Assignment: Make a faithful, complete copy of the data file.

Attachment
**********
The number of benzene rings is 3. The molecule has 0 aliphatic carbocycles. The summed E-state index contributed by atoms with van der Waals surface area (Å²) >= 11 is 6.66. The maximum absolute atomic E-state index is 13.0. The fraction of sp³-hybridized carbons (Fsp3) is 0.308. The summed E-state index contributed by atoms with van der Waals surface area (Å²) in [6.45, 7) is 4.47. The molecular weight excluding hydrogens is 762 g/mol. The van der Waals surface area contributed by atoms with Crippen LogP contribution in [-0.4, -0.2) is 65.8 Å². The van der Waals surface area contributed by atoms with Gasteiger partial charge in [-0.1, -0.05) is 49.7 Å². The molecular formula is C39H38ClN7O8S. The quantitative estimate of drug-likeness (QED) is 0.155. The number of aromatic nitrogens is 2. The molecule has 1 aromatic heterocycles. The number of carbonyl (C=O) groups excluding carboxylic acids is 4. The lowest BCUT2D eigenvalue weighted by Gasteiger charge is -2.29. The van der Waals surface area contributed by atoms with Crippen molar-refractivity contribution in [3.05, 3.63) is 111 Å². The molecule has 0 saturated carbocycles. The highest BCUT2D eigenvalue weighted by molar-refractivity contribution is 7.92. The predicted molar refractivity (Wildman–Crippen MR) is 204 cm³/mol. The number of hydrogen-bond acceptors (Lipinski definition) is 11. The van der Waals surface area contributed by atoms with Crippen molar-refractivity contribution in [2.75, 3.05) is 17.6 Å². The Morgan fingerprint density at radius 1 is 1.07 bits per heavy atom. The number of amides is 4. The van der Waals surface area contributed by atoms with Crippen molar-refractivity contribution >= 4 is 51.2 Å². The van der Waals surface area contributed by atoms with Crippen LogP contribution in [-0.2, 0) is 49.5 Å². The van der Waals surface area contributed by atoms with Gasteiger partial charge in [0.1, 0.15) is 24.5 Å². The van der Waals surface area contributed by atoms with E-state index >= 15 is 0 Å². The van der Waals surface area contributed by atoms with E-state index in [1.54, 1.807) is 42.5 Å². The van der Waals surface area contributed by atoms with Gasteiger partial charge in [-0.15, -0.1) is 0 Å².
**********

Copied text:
The number of benzene rings is 3. The molecule has 0 aliphatic carbocycles. The summed E-state index contributed by atoms with van der Waals surface area (Å²) >= 11 is 6.66. The maximum absolute atomic E-state index is 13.0. The fraction of sp³-hybridized carbons (Fsp3) is 0.308. The summed E-state index contributed by atoms with van der Waals surface area (Å²) in [6.45, 7) is 4.47. The molecular weight excluding hydrogens is 762 g/mol. The van der Waals surface area contributed by atoms with Crippen LogP contribution in [-0.4, -0.2) is 65.8 Å². The van der Waals surface area contributed by atoms with Gasteiger partial charge in [-0.1, -0.05) is 49.7 Å². The molecular formula is C39H38ClN7O8S. The quantitative estimate of drug-likeness (QED) is 0.155. The number of aromatic nitrogens is 2. The molecule has 1 aromatic heterocycles. The number of carbonyl (C=O) groups excluding carboxylic acids is 4. The lowest BCUT2D eigenvalue weighted by Gasteiger charge is -2.29. The van der Waals surface area contributed by atoms with Crippen molar-refractivity contribution in [3.05, 3.63) is 111 Å². The molecule has 0 saturated carbocycles. The highest BCUT2D eigenvalue weighted by molar-refractivity contribution is 7.92. The predicted molar refractivity (Wildman–Crippen MR) is 204 cm³/mol. The number of hydrogen-bond acceptors (Lipinski definition) is 11. The van der Waals surface area contributed by atoms with Crippen molar-refractivity contribution in [2.75, 3.05) is 17.6 Å². The Morgan fingerprint density at radius 1 is 1.07 bits per heavy atom. The number of amides is 4. The van der Waals surface area contributed by atoms with Crippen molar-refractivity contribution >= 4 is 51.2 Å². The van der Waals surface area contributed by atoms with Crippen LogP contribution in [-0.2, 0) is 49.5 Å². The van der Waals surface area contributed by atoms with Gasteiger partial charge in [0.1, 0.15) is 24.5 Å². The van der Waals surface area contributed by atoms with E-state index >= 15 is 0 Å². The van der Waals surface area contributed by atoms with E-state index in [1.54, 1.807) is 42.5 Å². The van der Waals surface area contributed by atoms with Gasteiger partial charge in [-0.15, -0.1) is 0 Å².